Read these 13 Refractive Surgery Tips tips to make your life smarter, better, faster and wiser. Each tip is approved by our Editors and created by expert writers so great we call them Gurus. LifeTips is the place to go when you need to know about LASIK tips and hundreds of other topics.
Before you seek refractive surgery, you should meet with your optometrist to go over your options. Be aware that if your corrective lens prescription has changed in the past year, you may be asked to wait till your eyes are more stable before pursuing surgery.
You will also need to consider on your own whether this surgery is affordable for you, and whether you are prepared to accept the results. Positive outcomes are normal, but not guaranteed, and even if you like the results, they may not be permanent, and you may have to wear corrective lenses later on.
You should also discuss the potential side effects with your optometrist, and consider whether you are willing to accept them. Many people, for example, experience difficulty in night driving after refractive surgery, so if your job or lifestyle requires a lot of driving at night, you may choose to stick with corrective lenses.
Refractive surgery is a permanent process that could affect your sight for the rest of your life. It's a good idea to consult with more than one surgeon or clinic before making a final decision. Questions to ask your refractive surgeon include:
-- How many surgeries of this type have you performed?
-- What laser will be used for my surgery? Is it FDA-approved for this procedure?
-- Who will be responsible for my preoperative and postoperative care?
-- Will I need glasses after my treatment?
-- What percentage of your patients achieve vision of 20/40 or better after surgery?
-- What percentage of your patients have required followup enhancement surgery?
-- What do you charge for enhancement surgery?
-- What tests will you perform before the surgery? (The surgeon should test for corneal thickness and dry eye, at a minimum.)
-- What certifications do you hold that apply to this surgery?
RK and AK offer two more choices for refractive surgeries.
Radial Keratotomy (RK) is a procedure for people who suffer from mild or moderate myopia. This type of procedure has been in existence for 30 years. During RK, tiny holes or incisions are made around the cornea using a radial pattern. These incisions are what cause the change in the cornea's curvature. RK has basically been overtaken by the safety and the precision of the LASIK procedure.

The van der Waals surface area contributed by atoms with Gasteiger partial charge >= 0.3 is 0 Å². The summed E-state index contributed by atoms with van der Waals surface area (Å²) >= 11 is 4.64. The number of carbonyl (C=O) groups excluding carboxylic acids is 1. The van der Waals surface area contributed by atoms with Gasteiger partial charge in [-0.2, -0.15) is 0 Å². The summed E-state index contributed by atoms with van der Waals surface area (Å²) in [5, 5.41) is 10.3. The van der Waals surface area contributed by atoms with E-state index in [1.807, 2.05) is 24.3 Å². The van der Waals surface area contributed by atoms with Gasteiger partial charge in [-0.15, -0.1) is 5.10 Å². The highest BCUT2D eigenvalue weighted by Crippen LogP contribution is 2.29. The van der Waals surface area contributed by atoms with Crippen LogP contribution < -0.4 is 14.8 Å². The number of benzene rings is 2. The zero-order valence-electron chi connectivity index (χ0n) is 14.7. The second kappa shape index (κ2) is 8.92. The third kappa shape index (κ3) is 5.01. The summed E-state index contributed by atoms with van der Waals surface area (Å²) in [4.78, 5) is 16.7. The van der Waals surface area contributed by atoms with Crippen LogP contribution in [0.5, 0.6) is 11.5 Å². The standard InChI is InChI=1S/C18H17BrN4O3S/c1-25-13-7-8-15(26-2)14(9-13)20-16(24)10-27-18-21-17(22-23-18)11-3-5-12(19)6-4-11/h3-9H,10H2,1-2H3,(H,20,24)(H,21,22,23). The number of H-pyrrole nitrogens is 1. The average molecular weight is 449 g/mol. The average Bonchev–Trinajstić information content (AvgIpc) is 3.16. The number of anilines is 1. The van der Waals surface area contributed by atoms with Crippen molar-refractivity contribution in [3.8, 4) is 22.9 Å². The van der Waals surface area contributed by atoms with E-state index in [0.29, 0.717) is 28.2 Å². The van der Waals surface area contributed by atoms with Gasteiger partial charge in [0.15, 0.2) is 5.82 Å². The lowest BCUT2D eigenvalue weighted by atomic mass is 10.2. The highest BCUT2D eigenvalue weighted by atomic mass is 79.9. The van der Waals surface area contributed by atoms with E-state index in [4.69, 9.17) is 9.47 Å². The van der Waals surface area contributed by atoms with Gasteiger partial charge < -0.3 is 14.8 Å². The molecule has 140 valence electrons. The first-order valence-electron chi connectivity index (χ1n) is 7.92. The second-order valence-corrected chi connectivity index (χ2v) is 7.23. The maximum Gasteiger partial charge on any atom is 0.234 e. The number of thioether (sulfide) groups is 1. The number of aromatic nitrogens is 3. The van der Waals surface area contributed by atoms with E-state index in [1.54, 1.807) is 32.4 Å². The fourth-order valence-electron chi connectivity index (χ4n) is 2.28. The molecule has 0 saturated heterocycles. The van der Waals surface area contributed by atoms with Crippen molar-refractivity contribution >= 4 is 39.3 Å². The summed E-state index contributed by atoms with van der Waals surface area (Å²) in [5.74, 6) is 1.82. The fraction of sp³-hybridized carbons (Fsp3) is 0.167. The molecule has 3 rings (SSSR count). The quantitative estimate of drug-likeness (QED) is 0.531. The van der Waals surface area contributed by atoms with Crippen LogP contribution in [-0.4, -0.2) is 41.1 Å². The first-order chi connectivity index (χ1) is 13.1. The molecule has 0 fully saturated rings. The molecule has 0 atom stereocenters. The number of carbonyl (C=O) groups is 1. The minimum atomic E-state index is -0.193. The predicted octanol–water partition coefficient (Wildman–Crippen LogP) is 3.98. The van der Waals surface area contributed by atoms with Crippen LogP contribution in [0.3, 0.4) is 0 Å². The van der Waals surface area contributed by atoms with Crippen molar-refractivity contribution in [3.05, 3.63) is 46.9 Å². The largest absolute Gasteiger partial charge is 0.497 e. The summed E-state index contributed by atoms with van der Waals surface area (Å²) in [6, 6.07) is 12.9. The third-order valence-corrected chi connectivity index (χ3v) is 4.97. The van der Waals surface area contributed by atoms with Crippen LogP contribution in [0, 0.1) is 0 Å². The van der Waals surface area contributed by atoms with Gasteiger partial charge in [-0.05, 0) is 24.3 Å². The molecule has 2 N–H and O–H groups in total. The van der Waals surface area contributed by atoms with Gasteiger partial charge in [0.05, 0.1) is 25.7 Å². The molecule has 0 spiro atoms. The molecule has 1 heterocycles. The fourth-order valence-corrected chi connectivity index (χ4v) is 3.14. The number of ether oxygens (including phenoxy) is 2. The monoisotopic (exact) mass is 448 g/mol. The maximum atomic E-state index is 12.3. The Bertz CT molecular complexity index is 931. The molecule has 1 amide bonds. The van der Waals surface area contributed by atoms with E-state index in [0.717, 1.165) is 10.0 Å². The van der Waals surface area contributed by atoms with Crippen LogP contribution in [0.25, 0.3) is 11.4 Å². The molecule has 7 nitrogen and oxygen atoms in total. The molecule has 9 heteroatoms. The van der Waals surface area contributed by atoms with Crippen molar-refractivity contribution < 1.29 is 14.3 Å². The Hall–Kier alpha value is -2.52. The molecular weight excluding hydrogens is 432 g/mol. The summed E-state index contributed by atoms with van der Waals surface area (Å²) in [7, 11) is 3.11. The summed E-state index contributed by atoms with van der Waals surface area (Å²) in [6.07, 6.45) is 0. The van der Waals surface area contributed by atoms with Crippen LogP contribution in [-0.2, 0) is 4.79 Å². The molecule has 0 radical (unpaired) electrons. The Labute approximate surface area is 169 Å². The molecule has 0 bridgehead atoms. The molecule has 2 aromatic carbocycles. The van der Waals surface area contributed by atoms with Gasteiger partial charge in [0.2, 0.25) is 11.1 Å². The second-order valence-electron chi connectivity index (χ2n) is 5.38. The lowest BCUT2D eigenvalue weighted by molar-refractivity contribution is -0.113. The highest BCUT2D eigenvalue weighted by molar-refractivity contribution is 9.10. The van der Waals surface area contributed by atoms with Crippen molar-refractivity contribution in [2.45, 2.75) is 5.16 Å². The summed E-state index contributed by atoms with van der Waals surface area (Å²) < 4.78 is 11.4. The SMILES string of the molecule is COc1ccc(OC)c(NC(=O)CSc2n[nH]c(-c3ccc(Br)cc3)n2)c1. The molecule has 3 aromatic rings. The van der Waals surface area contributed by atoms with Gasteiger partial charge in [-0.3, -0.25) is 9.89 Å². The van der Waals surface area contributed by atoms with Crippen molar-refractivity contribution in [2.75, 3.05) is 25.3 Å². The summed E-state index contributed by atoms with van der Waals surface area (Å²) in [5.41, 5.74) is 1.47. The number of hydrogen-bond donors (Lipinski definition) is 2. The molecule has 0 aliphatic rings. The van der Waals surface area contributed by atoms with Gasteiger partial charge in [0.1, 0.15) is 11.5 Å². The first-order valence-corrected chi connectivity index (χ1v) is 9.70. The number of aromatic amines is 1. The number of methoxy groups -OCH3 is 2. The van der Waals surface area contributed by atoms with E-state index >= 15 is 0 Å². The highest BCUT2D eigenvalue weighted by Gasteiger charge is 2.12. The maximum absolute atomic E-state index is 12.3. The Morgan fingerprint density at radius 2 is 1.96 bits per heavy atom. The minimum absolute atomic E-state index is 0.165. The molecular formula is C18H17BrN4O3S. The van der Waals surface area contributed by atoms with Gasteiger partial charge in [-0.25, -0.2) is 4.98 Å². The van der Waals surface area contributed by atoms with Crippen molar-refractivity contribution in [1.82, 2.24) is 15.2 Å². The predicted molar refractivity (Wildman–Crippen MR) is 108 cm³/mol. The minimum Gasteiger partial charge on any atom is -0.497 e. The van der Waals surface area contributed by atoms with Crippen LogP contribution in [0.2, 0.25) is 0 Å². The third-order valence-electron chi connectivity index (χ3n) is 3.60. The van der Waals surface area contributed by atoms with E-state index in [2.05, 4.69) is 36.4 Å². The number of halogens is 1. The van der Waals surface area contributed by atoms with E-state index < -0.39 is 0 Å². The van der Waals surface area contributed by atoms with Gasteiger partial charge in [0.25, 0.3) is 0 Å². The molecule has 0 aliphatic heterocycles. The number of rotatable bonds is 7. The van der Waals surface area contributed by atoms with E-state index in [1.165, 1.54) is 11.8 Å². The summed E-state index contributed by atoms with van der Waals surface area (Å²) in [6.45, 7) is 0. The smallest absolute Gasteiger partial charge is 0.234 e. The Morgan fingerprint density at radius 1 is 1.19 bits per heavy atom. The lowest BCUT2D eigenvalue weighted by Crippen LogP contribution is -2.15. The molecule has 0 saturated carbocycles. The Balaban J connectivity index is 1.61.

Astigmatic Keratotomy (AK) is another refractive surgery. It is appropriate for those with astigmatism. When someone has astigmatism, their cornea is curved more in one direction compared to the other, which results in visual distortions. During AK one or more incisions is made into the cornea. These incisions help eliminate the curving in the cornea, which results in clearer vision. The procedure generally takes 5 minutes for one eye. Only one eye is done on the day of the surgery, you must return at a later date for the other eye.
After investigating your options, you may choose not to have refractive surgery. Perhaps you have a medical condition that makes you a poor candidate for the surgery. Perhaps you have a military or aviation career and are not permitted to have it and keep your job. Or perhaps you have studied the side effects and possible risks and decided you're not prepared to take them.
Of course you still have the option of glasses or contact lenses for vision correction. Newer forms of disposable lenses last 30 days and in some cases do not need to be taken out at night.
You may, however, be interested in non-surgical alternatives to refractive surgery. One, Ortho-K, uses contact lenses worn briefly each day to reshape the cornea. This does not produce any permanent improvement, but is often used in young people whose eyes have not stabilized.
Beware of "vision therapists" and pseudo-scientific institutes who claim that vision can be improved through exercises. Your eyes should be treated by a licensed professional.
Refractive surgery costs money, and even people with vision coverage on their health insurance plans often find they cannot get insurance coverage for the surgery, which is considered cosmetic.
Refractive surgery clinics quote their prices per eye. It's a good idea not to choose the clinic with the lowest price. In some cases, unethical clinics will offer a low price -- $500 per eye, let's say -- but then find reasons why an individual patient will need to pay more.
In general, refractive surgery costs $1,800 to $2,200 per eye, depending on the procedure, the laser used, and the part of the country. Custom procedures will cost more. Less expensive clinics may cut costs by providing less-than-complete preoperative care and testing, or by charging separately for required medications.
Many people use the word "LASIK" to refer to all sorts of refractive surgery. In fact, LASIK is only one of the options available.
Refractive surgery includes a wide variety of procedures for correcting a patient's visual acuity. Unlike glasses or contact lenses, which compensate for flaws in the eye's natural focusing ability, refractive surgery aims to change that ability and allow the eye to focus correctly. Over the past several years, this field has expanded to include treatments for a wider variety of conditions, and new procedures are being tested all the time.